Anterior and posterior sternites from animals in the intermolt, late premolt and intramolt stage were high-pressure frozen at 2.3×108 Pa (Leica, EMHPF). Specimens were freeze-substituted in acetone containing 1% OsO4 and 1% H2O(Walther and Ziegler, 2002)using a self-built computer-controlled device, following an exponential 24 h warming protocol starting from –90 to 0°C. After incubation for a further 1 h at 0°C in the same solution specimens were washed three times in acetone at room temperature and embedded in Epon resin. For overviews a few samples were chemically fixed as described previously(Ziegler, 1996). Thin sections(60 nm) were cut with a Leica Ultracut UCT microtome using a diamond knife(Diatome), stained with 2% uranyl acetate in H2O and 0.3% lead citrate, and viewed with a Philips 400 electron microscope at 80 kV.
Using the degenerate primers for the V-H+-ATPase (VHA) we amplified a cDNA fragment of 369 nucleotides (GenBank, Accession no. AY278992)from the reverse transcript of the sternal tissue mRNA of Porcellio scaber. The deduced partial protein sequence has 100% identity to the known protein sequence of the VHA B-subunit of the blue crab Callinectes sapidus (GenBank, Accession no. AF 189780) and 96% identity to that of the tobacco hornworm Manduca sexta (GenBank, Accession no. X64354)(Fig. 2).
To test if the expression of a VHA is correlated with epithelial Ca2+-transport we analysed the relative expression in sternal epithelia with high (ASE) and moderate (PSE) transport rates in the non-transporting control stage, and the Ca2+-transporting stages during CaCO3 deposit formation and degradation. In two independent experiments the semiquantitative RT-PCR indicates an increase in VHA expression in both epithelia from the control stage to the Ca2+-transporting stages. In the latter the signal is somewhat larger in the ASE than in the PSE (Fig. 3). The high expression during the formation and resorption of the CaCO3 deposits suggest VHA mediated proton transport in both directions.
Immunocytochemical localization of the VHA
In order to investigate if VHA expression is correlated with a change in the subcellular distribution of the VHE we used a monoclonal antibody to study stage dependent localization of the VHA in the ASE. The antibody against the cytoplasmic B-subunit of the VHA of yeast was successfully used previously to detect the VHA in crustacean gill epithelium(Weihrauch et al., 2001). In western blots of solubilised sternal tissue of P. scaber the antibody binds to a single band at an apparent molecular mass of 54 kD(Fig. 4), which is within the range reported for the B-subunit in various eukaryotic cells (for a review,see Finbow and Harrison,1997), indicating specific binding of the antibody. On cryosections of the ASE location and intensity of the immunoreaction depends on the molting stage. Immunofluorescence was generally weak in the early premolt control stage (Fig. 5A,B). Strong immunofluorescence occurred during the stages of CaCO3 deposit formation and resorption(Fig. 5C,D,G,H). Interestingly,the location of the immunofluorescence changed between the two Ca2+-transporting stages. During CaCO3 deposit formation the antibody binds to some extent to the cuticle of the epithelial cells and to lateral and basal areas (Fig. 5C,D) indicating binding to the basolateral plasma membrane, which forms a system of ramifying invaginations. The nuclei, the cytoplasm around the nuclei, and the cytoplasm between the nuclei and the cuticle were virtually devoid of any signal. The extension of the system of ramifying invaginations is shown by immunocytochemical localization of the Na+/K+-ATPase (Fig. 5E,F) and transmission electron microscopy(Fig. 6A). During CaCO3 resorption we observed a strong signal near and within the cuticle. Immunoreaction in the cytoplasm, including basolateral areas and the nuclei, was below the detection limit (Fig. 5G,H). To increase spatial resolution of the strong signal within the cuticle a few sections were stained without an amplification protocol using a Cy3-conjugated donkey anti-mouse IgG as a secondary antibody. These experiments revealed a dot-like distribution of the immunoreaction within the cuticle (Fig. 5I).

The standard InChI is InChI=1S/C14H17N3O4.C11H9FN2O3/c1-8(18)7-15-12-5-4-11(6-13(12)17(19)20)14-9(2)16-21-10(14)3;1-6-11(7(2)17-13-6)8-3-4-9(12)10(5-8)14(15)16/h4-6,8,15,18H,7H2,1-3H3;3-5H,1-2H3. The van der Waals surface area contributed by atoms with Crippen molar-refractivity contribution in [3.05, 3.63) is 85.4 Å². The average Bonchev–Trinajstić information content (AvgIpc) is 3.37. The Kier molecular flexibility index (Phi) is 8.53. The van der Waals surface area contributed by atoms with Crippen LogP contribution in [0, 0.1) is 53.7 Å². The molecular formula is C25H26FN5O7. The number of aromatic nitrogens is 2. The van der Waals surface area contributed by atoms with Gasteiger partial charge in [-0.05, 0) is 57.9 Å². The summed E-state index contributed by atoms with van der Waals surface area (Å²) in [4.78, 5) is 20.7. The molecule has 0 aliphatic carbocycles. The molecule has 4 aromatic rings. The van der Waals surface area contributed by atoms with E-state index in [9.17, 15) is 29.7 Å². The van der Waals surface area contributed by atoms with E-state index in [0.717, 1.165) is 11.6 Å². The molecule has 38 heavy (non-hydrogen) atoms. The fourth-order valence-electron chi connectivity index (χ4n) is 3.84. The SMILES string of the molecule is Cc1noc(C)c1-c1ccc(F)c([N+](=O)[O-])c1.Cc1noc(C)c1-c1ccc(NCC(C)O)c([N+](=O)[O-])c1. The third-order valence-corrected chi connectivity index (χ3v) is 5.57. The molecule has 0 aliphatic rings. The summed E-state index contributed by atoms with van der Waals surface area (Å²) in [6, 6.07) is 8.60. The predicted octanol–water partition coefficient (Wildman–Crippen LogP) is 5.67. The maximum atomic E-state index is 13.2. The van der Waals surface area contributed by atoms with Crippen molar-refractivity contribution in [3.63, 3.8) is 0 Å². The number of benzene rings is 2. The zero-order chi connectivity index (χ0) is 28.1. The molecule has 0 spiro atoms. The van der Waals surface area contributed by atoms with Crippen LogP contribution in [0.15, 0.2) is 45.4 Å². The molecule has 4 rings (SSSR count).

Ultrastructural detection of portasomes
Since unspecific binding of the primary antibody to the cuticle cannot be excluded by western blot analysis we confirmed the presence of a VHA within the apical plasma membrane during the degradation of the CaCO3deposits using ultrastructural techniques. It is now generally accepted that the large cytoplasmic V1 domain of the VHA can be visualized by transmission electron microscopy as 10 nm thick particles, the so-called portasomes (Wieczorek et al.,1999b). When the VHA occurs in high abundance portasomes can be recognized as membrane coats at the cytoplasmic side of the plasma membrane. We examined the ultrastructure of the ASE and PSE in high-pressure frozen and freeze-substituted sternal epithelial cells. Regions of the plasma membrane containing portasome coats were found in the apical membrane of the ASE(Fig. 6B–D) but not the PSE during the intramolt stage (three animals). No portasome coats were found at the apical or basolateral plasma membrane of the ASE and PSE during the control stage (three animals) or during CaCO3 deposit formation(three animals).
The present study reveals the contribution of a V-type H+-ATPase(VHA) for epithelial proton transport in a crustacean calcifying epithelium. Expression analysis and immunocytochemistry of the VHA in Ca2+-transporting and control stages correlates its function with mineralizing and demineralizing processes. We demonstrate for the first time a redistribution of the VHA from the basolateral to the apical plasma membrane within the same epithelial cells. This transition is consistent with a reversal of the direction of transepithelial proton transport between CaCO3 deposit formation and resorption.